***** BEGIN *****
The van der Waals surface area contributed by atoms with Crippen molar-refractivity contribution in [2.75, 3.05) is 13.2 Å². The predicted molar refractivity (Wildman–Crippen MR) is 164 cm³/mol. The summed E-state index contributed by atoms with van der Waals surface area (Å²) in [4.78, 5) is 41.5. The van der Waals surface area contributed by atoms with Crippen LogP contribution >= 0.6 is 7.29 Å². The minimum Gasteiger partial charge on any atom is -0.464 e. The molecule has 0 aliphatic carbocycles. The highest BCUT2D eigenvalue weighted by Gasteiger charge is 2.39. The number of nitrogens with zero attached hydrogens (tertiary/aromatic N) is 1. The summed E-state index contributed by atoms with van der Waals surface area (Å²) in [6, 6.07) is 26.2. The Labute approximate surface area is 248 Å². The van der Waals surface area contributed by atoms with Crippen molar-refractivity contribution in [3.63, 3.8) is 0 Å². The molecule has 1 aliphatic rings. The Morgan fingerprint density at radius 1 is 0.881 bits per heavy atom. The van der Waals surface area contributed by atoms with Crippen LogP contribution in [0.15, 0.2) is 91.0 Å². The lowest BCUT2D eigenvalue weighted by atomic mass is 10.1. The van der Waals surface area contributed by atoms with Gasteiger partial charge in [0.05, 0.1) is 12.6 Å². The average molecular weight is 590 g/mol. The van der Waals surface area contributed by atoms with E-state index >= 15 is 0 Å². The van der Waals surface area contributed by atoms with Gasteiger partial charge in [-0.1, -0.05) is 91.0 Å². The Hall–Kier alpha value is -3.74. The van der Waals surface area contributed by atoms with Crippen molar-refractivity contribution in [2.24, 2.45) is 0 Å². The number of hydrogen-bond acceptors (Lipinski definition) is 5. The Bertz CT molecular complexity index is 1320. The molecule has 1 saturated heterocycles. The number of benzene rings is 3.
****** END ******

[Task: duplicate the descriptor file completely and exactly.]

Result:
The van der Waals surface area contributed by atoms with Crippen molar-refractivity contribution in [2.75, 3.05) is 13.2 Å². The predicted molar refractivity (Wildman–Crippen MR) is 164 cm³/mol. The summed E-state index contributed by atoms with van der Waals surface area (Å²) in [4.78, 5) is 41.5. The van der Waals surface area contributed by atoms with Crippen LogP contribution >= 0.6 is 7.29 Å². The minimum Gasteiger partial charge on any atom is -0.464 e. The molecule has 0 aliphatic carbocycles. The highest BCUT2D eigenvalue weighted by Gasteiger charge is 2.39. The number of nitrogens with zero attached hydrogens (tertiary/aromatic N) is 1. The summed E-state index contributed by atoms with van der Waals surface area (Å²) in [6, 6.07) is 26.2. The Labute approximate surface area is 248 Å². The van der Waals surface area contributed by atoms with Crippen molar-refractivity contribution in [3.63, 3.8) is 0 Å². The molecule has 1 aliphatic rings. The Morgan fingerprint density at radius 1 is 0.881 bits per heavy atom. The van der Waals surface area contributed by atoms with Crippen LogP contribution in [0.15, 0.2) is 91.0 Å². The lowest BCUT2D eigenvalue weighted by atomic mass is 10.1. The van der Waals surface area contributed by atoms with Gasteiger partial charge in [0.05, 0.1) is 12.6 Å². The average molecular weight is 590 g/mol. The van der Waals surface area contributed by atoms with E-state index >= 15 is 0 Å². The van der Waals surface area contributed by atoms with Gasteiger partial charge in [-0.1, -0.05) is 91.0 Å². The Hall–Kier alpha value is -3.74. The van der Waals surface area contributed by atoms with Crippen molar-refractivity contribution in [2.24, 2.45) is 0 Å². The number of hydrogen-bond acceptors (Lipinski definition) is 5. The Bertz CT molecular complexity index is 1320. The molecule has 1 saturated heterocycles. The number of benzene rings is 3.